John L. Martin

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John L. Martin
Member of the Maine House of Representatives
from the 151st district
In office
2014 – present
Preceded byMichael Nadeau
Member of the Maine House of Representatives
from the 1st district
In office
Succeeded byMichael Nadeau
In office
Speaker of the Maine House of Representatives
In office
Member of the Maine Senate
from the 35th district
In office
Personal details
Born (1941-06-05) June 5, 1941 (age 78)
Eagle Lake, Maine
Political partyDemocratic
ResidenceEagle Lake, Maine
Alma materUniversity of Maine
Professioneducator, University of Maine

John L. Martin (born June 5, 1941, in Eagle Lake, Maine) is an American politician of the Democratic Party. Martin has been in Maine politics since his first election to the Maine House of Representatives in 1964, and is sometimes called "The Earl of Eagle Lake" as a result.[1] With his election in 2014, he is the longest serving legislator in Maine history.[2]

Political career[edit]

Martin was a member of the Maine House of Representatives from 1964 through 1994, serving as Minority Floor Leader from 1971 through 1974. Following that he was elected Speaker of the House from 1975 through 1994. In 1992, one of his aides was convicted in a ballot tampering scandal involving two close House races. It is believed that, combined with his length of service, contributed to Maine voters approving legislative term limits in 1993.[1][3] In criticizing term limits in 2014, Governor Paul LePage cited Martin as an example of how experienced legislators would benefit the State as opposed to inexperienced legislators with "firm agendas".[4]

From 1998 through 2008, Martin represented the 35th district in the Maine Senate. During that time he also served as Assistant Majority Leader.

In 2008, Martin was again elected to the House. He was defeated for re-election in 2012 by Republican Michael Nadeau. Martin stated it was due to money and negative campaigning, stating that "If you throw enough mud around, some of it’s going to stick." [1] Financial problems, including failing to pay back loans from two government agencies for his Tamarack Inn, as well as a bankruptcy, may also have played a role in his defeat. He did not rule out running in the future, and said he would remain involved in politics.[3]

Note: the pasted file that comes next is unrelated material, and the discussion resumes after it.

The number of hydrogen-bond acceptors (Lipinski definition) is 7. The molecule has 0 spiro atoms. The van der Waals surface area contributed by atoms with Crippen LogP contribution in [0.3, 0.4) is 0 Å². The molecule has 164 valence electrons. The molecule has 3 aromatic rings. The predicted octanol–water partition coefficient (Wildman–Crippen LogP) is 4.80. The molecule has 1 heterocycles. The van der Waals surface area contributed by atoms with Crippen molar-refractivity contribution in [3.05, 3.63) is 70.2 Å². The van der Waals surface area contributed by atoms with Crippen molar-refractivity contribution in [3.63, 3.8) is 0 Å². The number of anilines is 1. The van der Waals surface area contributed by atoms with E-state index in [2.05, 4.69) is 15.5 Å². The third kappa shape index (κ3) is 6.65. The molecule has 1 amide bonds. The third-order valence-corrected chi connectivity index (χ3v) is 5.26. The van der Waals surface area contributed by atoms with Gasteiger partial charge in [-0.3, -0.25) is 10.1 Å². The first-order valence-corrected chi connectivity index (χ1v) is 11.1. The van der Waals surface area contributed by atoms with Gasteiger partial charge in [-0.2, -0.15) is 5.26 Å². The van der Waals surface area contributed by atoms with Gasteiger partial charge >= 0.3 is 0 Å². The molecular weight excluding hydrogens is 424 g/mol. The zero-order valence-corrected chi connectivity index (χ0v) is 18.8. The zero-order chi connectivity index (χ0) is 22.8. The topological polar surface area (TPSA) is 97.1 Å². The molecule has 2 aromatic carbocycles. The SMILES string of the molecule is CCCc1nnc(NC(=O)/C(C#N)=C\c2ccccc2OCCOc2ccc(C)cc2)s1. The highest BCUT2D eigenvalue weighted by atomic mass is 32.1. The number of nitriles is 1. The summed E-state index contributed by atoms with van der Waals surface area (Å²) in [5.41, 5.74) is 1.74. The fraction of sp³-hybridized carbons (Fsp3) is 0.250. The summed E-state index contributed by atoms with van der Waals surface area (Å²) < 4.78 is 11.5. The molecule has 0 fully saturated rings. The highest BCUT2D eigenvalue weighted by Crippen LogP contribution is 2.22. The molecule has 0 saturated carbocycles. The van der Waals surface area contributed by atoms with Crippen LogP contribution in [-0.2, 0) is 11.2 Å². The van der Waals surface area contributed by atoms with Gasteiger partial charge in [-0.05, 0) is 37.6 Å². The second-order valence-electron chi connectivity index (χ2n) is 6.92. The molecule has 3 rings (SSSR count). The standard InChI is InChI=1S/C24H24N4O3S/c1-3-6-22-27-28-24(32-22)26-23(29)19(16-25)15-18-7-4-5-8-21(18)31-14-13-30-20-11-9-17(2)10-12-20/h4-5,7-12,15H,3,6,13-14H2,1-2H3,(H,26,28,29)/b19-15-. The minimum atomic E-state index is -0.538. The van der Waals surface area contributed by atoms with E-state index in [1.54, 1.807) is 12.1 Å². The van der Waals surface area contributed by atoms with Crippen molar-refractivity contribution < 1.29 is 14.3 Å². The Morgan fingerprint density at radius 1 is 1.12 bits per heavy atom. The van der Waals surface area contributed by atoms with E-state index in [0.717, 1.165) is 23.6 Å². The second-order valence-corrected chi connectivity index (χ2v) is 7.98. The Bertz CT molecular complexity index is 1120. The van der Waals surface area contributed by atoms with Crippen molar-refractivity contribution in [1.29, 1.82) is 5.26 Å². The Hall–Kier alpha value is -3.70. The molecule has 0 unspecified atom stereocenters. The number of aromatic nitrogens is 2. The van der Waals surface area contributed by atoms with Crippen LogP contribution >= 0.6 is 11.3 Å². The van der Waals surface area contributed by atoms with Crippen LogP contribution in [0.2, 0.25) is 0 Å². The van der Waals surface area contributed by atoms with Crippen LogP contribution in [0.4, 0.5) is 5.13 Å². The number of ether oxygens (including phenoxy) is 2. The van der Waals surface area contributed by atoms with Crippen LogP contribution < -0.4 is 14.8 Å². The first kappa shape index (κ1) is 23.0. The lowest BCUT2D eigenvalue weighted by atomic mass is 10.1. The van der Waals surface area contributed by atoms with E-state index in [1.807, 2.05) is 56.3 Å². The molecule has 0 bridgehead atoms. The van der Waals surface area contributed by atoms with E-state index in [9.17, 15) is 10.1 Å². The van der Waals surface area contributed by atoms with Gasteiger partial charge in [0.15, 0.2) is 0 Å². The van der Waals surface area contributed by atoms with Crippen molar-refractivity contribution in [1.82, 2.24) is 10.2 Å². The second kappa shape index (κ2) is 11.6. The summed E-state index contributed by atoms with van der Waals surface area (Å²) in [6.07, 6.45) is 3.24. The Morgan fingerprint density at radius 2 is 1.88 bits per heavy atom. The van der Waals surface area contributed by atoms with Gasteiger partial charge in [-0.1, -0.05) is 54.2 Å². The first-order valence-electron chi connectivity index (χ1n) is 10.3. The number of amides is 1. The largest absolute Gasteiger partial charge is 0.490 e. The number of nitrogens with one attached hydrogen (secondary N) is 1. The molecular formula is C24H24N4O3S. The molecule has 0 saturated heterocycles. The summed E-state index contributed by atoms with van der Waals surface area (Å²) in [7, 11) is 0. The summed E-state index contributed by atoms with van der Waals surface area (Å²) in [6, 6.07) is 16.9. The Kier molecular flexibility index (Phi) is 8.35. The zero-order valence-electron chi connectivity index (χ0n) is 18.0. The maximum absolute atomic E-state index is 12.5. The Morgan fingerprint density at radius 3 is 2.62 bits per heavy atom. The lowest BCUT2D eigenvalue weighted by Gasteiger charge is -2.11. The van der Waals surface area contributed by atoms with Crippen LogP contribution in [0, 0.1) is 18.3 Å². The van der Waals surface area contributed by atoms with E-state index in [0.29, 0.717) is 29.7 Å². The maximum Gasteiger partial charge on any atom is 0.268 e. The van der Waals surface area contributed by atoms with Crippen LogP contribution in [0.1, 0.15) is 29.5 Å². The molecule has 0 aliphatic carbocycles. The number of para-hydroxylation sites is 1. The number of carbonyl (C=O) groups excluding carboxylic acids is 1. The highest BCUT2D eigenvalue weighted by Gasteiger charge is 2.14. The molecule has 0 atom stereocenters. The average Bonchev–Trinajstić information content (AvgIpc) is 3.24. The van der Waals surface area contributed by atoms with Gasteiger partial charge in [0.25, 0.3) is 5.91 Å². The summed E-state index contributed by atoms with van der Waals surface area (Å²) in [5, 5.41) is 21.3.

Martin filed to enter the 2014 race for his old seat, which was re-numbered District 151.[5] State records erroneously listed him as a Republican despite his still being a Democrat. Maine Secretary of State Matthew Dunlap stated the error would be corrected.[6] Martin defeated Nadeau in the November 4, 2014 election.[7]


Martin is single.[8]


In 1963, Martin received his BA in History/Government from the University of Maine Orono.[8]

Political experience[edit]

  • From 1964-1994, 2008-2012, and again from 2014–present, Martin has been a representative for the Maine State House of Representatives
  • In 2008 was an assistant Majority Leader for the Maine State Senate
  • From 2000-2008 was a Senator for Maine State Senate
  • From 1975-1994 was a Speaker of the House for the Maine State House
  • From 1971-1974 was a House Minority Floor Leader for the Maine State House
  • Member of the Democratic National Committee[8]

Professional experience[edit]


  1. ^ a b c "John Martin, among nation's longest-serving state legislators, defeated in County". Bangor Daily News. 7 November 2012. Retrieved 7 December 2012.
  2. ^ "Longest-serving Maine lawmaker back for 24th term". Kennebec Journal. 30 November 2014. Retrieved 30 November 2014.
  3. ^ a b "Rep. Martin had problems paying off taxes and loans from two government agencies". Bangor Daily News. 20 November 2012. Retrieved 7 December 2012.
  4. ^ "LePage says legislative term limits should be 'thrown out the window'". Bangor Daily News. 2014-03-20. Retrieved 2014-03-21.
  5. ^ "John Martin launches bid to return to Maine Legislature". Bangor Daily News. 8 March 2014. Retrieved 8 March 2014.
  6. ^ "Former Democratic Speaker John Martin turns Republican?!". Bangor Daily News. 8 March 2014. Retrieved 8 March 2014.
  7. ^ "Republicans lead in Maine Senate seats, Democrats may lose seats in the House". Bangor Daily News. 5 November 2014. Retrieved 5 November 2014.
  8. ^ a b c d "Representative John Martin Biography". Project Vote Smart. Retrieved 28 October 2012.

External links[edit]